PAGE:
These galls were found on a Live Oak tree in Carrollton, Texas. These particular galls were created by the egg laying activities of a Red Pea Gall Wasp (Cynips divisa). The appearance of the galls clearly explains the name of the culprit insect.
The galls are actually created from the host plant’s living tissue, and are caused by hormonal action directed by an embedded wasp egg. Fortunately, the galls are considered harmless to the host oak tree. Here is how the situation is described by Ron Smith, NDSU Extension Horticulturist and Turfgrass Specialist:
These galls are mostly initiated at the leaf bud unfolding stage when a very small wasp “stings” the developing leaf and deposits an egg or two within the opening. The hormonal action from the developing larvae causes plant cell proliferation which both provides both protection and nourishment of the developing insect/mite.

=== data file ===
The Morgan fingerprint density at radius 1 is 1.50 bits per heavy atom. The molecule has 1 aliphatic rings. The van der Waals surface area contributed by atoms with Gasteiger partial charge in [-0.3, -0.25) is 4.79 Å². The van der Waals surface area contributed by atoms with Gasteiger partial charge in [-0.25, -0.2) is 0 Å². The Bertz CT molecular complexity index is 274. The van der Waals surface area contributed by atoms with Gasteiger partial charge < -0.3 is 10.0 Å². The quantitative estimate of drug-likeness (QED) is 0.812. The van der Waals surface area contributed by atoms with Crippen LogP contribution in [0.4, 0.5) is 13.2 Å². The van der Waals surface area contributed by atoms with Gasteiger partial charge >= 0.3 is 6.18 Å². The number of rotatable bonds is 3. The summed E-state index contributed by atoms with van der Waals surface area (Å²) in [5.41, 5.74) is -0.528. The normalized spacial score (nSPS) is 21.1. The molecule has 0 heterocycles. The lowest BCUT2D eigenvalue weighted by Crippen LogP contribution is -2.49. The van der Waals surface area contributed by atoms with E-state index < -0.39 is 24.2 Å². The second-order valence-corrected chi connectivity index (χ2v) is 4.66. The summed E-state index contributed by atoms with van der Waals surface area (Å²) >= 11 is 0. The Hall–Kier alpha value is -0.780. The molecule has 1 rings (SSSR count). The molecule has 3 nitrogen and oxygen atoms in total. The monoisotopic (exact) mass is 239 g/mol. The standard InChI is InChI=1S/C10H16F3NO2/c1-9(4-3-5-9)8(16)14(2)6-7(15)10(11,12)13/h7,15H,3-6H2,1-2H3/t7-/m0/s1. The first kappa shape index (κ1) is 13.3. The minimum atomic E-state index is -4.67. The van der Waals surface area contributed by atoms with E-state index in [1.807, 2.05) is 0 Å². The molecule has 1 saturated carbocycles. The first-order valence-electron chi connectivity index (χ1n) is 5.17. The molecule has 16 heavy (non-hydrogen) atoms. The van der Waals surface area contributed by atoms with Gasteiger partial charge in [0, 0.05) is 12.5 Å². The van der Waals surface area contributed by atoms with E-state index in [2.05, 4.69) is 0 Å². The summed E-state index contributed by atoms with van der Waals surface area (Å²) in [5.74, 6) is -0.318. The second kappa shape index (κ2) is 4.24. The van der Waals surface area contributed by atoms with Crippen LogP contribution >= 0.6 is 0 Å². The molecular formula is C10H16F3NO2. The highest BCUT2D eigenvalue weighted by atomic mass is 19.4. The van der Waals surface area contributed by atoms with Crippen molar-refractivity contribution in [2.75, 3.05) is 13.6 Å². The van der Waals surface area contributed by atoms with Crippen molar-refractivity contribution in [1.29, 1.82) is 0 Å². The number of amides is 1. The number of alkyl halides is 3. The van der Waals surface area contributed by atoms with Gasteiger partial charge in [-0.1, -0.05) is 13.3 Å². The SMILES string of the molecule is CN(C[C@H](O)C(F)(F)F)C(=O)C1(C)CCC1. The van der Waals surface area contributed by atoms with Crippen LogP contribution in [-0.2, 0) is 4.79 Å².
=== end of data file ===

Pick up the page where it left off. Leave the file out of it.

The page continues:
Control is not necessary nor recommended, as any application of insecticides after the galls are noted would be the equivalent of closing the barn door after the cows got out; and spraying early in the spring would be a timing challenge. Generally where a heavy gall infestation is noted, predators find them and do the job of keeping them under control.
Other than cosmetic appearances these galls cause no harm to the trees that would be serious. Consider them a biological curiosity!”
|Date||–||August 26, 2012|
|Time of Day||–||Afternoon|
|Habitat||–||Residential – Single Family|
|Type of Behavior||–||Reproducing|
|Main Article||–||Red Peas Gall Wasp||Observation Location|
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